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Summary: James contrasts two kinds of wisdom.

Most of us probably know some people whose lives always seem to be in chaos and disorder. It seems like they are always just moving from one crisis to the next. And we also know other people who face equally difficult circumstances and yet have lives that are peaceful.

As we continue our study in the book of James, James is going to help us understand these two ways of life and help us understand how to live a life of peace regardless of our circumstances. So go ahead and open your Bibles to James chapter 3 and follow along as I read beginning in verse 13:

Who is wise and understanding among you? By his good conduct let him show his works in the meekness of wisdom. But if you have bitter jealousy and selfish ambition in your hearts, do not boast and be false to the truth. This is not the wisdom that comes down from above, but is earthly, unspiritual, demonic. For where jealousy and selfish ambition exist, there will be disorder and every vile practice. But the wisdom from above is first pure, then peaceable, gentle, open to reason, full of mercy and good fruits, impartial and sincere. And a harvest of righteousness is sown in peace by those who make peace.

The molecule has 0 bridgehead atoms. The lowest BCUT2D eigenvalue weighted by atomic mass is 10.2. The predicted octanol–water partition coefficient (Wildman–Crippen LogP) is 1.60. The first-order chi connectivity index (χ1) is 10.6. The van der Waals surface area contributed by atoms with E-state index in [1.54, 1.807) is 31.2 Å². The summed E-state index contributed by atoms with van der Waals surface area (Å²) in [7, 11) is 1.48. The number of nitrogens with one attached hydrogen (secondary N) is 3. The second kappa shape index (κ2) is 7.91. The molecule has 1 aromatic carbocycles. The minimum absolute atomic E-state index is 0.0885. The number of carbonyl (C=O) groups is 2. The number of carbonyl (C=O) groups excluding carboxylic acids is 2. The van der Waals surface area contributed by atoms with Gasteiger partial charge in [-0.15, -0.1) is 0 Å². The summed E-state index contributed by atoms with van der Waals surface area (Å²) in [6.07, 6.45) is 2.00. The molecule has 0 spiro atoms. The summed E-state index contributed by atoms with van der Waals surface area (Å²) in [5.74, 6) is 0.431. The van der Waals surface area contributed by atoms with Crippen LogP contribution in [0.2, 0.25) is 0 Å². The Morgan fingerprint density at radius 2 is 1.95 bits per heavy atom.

(James 3:13-18 (quickview)  ESV)

Obviously the key word in this passage is wisdom. The words “wise” and “wisdom” are used four times. So it seems like a logical place for us to begin this morning is to define what James means by wisdom.

Let’s define wisdom

Let’s begin with a dictionary definition of wisdom, since that is probably how most of us think of wisdom. This week I went to the Merriam-Webster online dictionary where I found these definitions of wisdom:

• accumulated philosophic or scientific learning

• ability to discern inner qualities and relationships

• good sense

• generally accepted belief

Those definitions actually come pretty close to the way the Greek word for wisdom – sophia – was used in classical Greek literature. The Greeks used that word to describe speculative knowledge, theory and philosophy.

However, since James is a Jew, writing to a Jewish audience, there is little doubt that his understanding of wisdom was based much more on the Hebrew concept of wisdom. The Hebrew word for wisdom is often translated “skill”, especially in Exodus when describing the workmen who would construct the tabernacle and all its furnishings. So wisdom for the Hebrew involved skill in applying God’s principles to daily life.

That is certainly borne out by our passage where James links wisdom with conduct. This is another in a series of tests that James gives to help us determine whether or faith is genuine and mature. Since we’re a little over halfway through his letter, this seems like a good time to take a moment to review the previous tests that James has set forth:

• The first test is how we handle trials. A mature Christ follower finds joy in the midst of trials, knowing that God is using those trials to help him or her mature in their walk with Him


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